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Art Fort Lauderdale hopes to rebound from a rough first year

Last year at the inaugural Art Fort Lauderdale, a chain of near disasters almost ruined Andrew Martineau and Evan Snow’s art fair along the New River.

The fair uses the city’s water taxis to shuttle fairgoers to multimillion-dollar mansions along the New River that have been turned into temporary art galleries. But the day before it began, Martineau recalls, organizers had sold just three tickets. On the fair’s opening day, Fort Lauderdale Water Taxis visited the wrong homes. And four art galleries that pledged to participate in the fair pulled out at the last second.

“We were panicking,” recalls Martineau, who says he drained his bank account to program the riverfront fair, which eventually sold 700 passes. “We were a work in progress, and things really got screwed up with the water taxi guys going the wrong way. But we got all the kinks out by the second half of the fair.”

After what Martineau calls a year of hard-won lessons, a bigger, retooled Art Fort Lauderdale will return Thursday, Jan. 25, through Sunday, Jan. 28, to five waterfront homes near Las Olas Boulevard. The homes will be stocked with contemporary art by 105 local artists and old masters, including Pablo Picasso, Andy Warhol and Joan Miró.

Both the artworks and these estates are for sale (asking prices: between $2.5 million and $5 million, so start haggling). To reach these high-priced digs, passengers must board the Fort Lauderdale Water Taxi at Bahia Mar Yachting Center. From there, visitors will set sail for the properties, which represent the fair’s five stops.

Martineau says Art Fort Lauderdale will now feature ArtAuto, a showcase of for-sale concept cars, including the $750,000 Italdesign Aztec. Another new stop is ArtsUnited, a collection of works by LGBT artists from the Fort Lauderdale nonprofit. Martineau says traveling by car to each luxury home isn’t allowed — the communities are gated, anyway — and street addresses are left vague on the Art Fort Lauderdale website to avoid security risks.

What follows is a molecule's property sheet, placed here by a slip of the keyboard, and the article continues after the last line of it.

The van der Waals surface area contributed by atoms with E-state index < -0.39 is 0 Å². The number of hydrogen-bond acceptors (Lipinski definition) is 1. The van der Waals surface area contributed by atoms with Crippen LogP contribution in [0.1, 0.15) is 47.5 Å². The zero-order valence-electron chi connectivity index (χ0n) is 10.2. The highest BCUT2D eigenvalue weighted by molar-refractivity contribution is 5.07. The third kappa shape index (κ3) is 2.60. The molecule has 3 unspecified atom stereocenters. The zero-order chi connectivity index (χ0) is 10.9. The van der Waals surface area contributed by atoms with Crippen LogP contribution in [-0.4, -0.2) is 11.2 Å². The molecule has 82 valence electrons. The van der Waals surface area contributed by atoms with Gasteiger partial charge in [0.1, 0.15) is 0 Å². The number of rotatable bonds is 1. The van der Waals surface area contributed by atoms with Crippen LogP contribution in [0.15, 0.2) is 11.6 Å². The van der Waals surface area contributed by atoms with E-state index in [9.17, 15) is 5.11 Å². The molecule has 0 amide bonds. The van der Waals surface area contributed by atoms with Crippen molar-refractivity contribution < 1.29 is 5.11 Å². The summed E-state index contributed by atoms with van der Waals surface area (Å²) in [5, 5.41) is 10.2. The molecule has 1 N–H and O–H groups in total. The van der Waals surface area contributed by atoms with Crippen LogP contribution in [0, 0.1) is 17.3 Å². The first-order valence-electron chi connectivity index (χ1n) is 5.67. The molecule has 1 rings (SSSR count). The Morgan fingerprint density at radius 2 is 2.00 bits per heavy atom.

“I wanted a fair that couldn’t be duplicated somewhere else,” says Martineau, who expects 1,400 visitors this year. “I know we don’t have these huge art credentials like other Art Basel fairs, and I’m this guy that no one knows, for the most part. But we think art should be enjoyed in a relaxed setting, and this is a pure, artistic journey along the river with beautiful homes.”

Another stop, billed ArtIndie, will offer sculptures, photographs and paintings from some 50 South Florida artists in two mansions on Mola Avenue and in the Idylwild neighborhood. ArtDialogue, at the Bahia Mar Yachting Center, will feature a series of art- and business-related talks. ArtGallery, taking place at homes in Colee Hammock and on Barcelona Drive, will include works from Miami’s Tranter-Sinni Gallery. Patrons should plan to spend three to five hours on the water, Martineau says. The water taxis (there will be three) will loop every 30 minutes. Snacks, liquor and live music will be available at Bahia Mar and some of the homes.

Mona Tranter, the owner of Tranter-Sinni gallery, says she was aware of Martineau and Snow’s programming snafus last year, but liked Art Fort Lauderdale’s novel concept. She says Martineau told her that last year’s galleries pulled out because they were unwilling to take a chance on a first-year fair.

“I know they’re young and super new to the fair, but I liked their energy and optimism,” Tranter says. “One thing I’m noticing about the art world is how boring it’s getting. People want experiences now, and what they’re doing on the water sounds new and exciting.”

Art Fort Lauderdale will take place 3-8 p.m. Thursday, Jan. 25, noon-8 p.m. Friday, Jan. 26 and Saturday, Jan. 27, and noon-6 p.m. Sunday, Jan. 28, at the Bahia Mar Yachting Center, 801 Seabreeze Blvd. Admission costs $50-$60 for a one-day ticket, $160-$170 for festival pass. Call 954-361-4998 or go to ArtFtLauderdale.com.

pvalys@southflorida.com or 954-356-4364

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